Critic Harold Bloom writes that no other play by Shakespeare "so engulfs us in phantasmagoria as Macbeth." From beginning to end, the preternatural and blood dominate.
The intrusion of the supernatural into the first scene stirs the blood-ridden warrior with desires for power as Macbeth is greeted by the witches as Thane of Glamis, Thane of Cawdor, and King. The idea of his acquiring such powerful positions tempts Macbeth, but Banquo warns him against the trap of the "instruments of darkness." Nevertheless, the bewildered Macbeth who realizes "nothing is/But what is not," is tempted:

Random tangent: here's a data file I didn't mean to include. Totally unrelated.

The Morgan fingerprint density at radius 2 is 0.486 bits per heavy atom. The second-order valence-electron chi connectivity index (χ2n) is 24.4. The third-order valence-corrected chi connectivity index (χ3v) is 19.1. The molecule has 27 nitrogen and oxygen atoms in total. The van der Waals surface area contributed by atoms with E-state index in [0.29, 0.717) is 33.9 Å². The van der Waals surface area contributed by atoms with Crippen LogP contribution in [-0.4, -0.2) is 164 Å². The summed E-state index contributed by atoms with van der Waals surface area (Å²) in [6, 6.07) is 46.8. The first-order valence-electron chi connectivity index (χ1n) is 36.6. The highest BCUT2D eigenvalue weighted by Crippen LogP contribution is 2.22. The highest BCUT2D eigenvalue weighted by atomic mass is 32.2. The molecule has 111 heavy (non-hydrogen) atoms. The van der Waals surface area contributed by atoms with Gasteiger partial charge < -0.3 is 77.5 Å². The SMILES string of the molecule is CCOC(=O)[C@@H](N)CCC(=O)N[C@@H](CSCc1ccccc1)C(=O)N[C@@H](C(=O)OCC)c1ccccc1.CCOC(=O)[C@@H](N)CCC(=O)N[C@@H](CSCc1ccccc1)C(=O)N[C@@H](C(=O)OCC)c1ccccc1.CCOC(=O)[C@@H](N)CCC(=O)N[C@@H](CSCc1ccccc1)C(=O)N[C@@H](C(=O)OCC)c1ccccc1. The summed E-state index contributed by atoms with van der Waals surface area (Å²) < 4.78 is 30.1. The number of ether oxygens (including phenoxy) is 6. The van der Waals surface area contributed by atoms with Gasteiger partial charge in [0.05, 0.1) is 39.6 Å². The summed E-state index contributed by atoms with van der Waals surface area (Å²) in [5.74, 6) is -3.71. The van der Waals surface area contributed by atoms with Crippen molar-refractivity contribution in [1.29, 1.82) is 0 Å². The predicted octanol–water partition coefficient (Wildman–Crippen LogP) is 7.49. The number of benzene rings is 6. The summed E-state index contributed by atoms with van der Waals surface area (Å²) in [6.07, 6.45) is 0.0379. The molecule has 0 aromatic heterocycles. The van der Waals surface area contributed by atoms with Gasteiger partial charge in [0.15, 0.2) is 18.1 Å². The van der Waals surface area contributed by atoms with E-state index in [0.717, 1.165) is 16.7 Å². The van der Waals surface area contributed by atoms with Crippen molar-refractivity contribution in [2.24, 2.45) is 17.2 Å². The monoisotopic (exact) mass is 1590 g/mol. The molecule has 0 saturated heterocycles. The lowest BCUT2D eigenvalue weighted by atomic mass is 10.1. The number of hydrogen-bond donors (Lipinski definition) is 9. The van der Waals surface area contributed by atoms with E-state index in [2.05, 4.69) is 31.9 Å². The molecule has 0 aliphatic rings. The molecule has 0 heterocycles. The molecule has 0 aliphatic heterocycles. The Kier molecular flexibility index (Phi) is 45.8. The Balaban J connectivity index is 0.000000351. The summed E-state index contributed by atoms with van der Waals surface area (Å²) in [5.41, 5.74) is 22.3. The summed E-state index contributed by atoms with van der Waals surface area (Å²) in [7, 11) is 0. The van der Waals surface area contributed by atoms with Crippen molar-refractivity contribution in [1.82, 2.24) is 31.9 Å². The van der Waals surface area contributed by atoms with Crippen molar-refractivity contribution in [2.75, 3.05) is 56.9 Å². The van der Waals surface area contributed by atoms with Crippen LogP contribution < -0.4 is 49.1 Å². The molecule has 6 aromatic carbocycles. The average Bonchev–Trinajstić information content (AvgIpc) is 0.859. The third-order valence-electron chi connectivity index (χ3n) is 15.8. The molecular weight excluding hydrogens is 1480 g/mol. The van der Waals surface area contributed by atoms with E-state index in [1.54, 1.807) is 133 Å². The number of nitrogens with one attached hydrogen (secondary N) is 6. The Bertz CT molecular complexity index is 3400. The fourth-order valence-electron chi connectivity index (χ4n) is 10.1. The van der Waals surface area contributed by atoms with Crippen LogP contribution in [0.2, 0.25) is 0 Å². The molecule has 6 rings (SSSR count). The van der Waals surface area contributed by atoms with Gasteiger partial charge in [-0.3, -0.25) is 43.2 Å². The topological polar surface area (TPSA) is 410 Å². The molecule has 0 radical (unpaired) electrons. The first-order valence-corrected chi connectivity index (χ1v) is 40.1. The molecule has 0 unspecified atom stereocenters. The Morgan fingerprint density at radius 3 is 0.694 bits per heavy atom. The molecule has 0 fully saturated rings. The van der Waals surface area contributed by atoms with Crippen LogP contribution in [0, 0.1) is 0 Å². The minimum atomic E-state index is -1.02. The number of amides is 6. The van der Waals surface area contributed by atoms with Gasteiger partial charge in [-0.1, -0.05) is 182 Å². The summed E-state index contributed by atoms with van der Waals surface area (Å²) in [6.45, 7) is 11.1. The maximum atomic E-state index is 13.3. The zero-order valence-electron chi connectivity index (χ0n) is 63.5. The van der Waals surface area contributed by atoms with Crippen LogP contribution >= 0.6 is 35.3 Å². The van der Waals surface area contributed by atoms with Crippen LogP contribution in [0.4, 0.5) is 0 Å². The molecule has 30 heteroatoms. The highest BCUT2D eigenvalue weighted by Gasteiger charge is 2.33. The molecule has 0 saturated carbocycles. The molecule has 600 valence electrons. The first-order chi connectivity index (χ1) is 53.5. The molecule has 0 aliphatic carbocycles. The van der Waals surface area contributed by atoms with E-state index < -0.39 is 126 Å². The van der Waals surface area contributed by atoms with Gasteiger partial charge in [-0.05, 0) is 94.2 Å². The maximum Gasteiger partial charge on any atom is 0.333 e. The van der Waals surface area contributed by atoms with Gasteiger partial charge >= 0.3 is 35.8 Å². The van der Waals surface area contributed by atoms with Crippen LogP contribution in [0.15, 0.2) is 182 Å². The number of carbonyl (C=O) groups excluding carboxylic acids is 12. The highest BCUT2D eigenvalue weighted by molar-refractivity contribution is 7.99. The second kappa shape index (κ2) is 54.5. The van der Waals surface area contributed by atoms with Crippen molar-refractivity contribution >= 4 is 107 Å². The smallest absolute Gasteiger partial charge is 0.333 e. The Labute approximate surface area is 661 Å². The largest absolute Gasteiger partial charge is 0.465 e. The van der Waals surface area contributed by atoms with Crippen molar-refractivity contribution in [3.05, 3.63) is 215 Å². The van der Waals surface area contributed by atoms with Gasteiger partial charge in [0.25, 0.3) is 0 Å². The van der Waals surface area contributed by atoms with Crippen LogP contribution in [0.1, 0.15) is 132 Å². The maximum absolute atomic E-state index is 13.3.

If chance will have me King, why, chance may crown me
Without my stir. (1.3.155)
However, once the treacherous Thane of Cawdor is executed and Macbeth is made Thane, he no longer doubts the witches' predictions. However, by his entertainlng the preternatural, Macbeth risks disturbing the Chain of Being and he risks conflict with Banquo, who is aware of the predictions and has cautioned him...
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